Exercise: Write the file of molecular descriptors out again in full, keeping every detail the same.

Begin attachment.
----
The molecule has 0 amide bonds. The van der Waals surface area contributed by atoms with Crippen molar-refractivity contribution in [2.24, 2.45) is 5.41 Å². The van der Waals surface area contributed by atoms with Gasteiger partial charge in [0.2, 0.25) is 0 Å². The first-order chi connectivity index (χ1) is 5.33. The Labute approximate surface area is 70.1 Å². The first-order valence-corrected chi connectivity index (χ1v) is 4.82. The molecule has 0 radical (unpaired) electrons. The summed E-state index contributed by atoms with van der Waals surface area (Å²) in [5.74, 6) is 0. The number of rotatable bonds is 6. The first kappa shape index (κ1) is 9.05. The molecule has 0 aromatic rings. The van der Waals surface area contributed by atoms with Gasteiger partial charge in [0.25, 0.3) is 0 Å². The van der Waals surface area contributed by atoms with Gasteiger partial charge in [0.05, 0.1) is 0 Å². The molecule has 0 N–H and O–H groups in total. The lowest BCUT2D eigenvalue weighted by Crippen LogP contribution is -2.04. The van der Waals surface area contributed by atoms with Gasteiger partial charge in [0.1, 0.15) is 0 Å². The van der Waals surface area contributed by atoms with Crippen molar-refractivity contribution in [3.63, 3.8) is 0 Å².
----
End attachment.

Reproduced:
The molecule has 0 amide bonds. The van der Waals surface area contributed by atoms with Crippen molar-refractivity contribution in [2.24, 2.45) is 5.41 Å². The van der Waals surface area contributed by atoms with Gasteiger partial charge in [0.2, 0.25) is 0 Å². The first-order chi connectivity index (χ1) is 5.33. The Labute approximate surface area is 70.1 Å². The first-order valence-corrected chi connectivity index (χ1v) is 4.82. The molecule has 0 radical (unpaired) electrons. The summed E-state index contributed by atoms with van der Waals surface area (Å²) in [5.74, 6) is 0. The number of rotatable bonds is 6. The first kappa shape index (κ1) is 9.05. The molecule has 0 aromatic rings. The van der Waals surface area contributed by atoms with Gasteiger partial charge in [0.25, 0.3) is 0 Å². The van der Waals surface area contributed by atoms with Gasteiger partial charge in [0.05, 0.1) is 0 Å². The molecule has 0 N–H and O–H groups in total. The lowest BCUT2D eigenvalue weighted by Crippen LogP contribution is -2.04. The van der Waals surface area contributed by atoms with Gasteiger partial charge in [0.1, 0.15) is 0 Å². The van der Waals surface area contributed by atoms with Crippen molar-refractivity contribution in [3.63, 3.8) is 0 Å².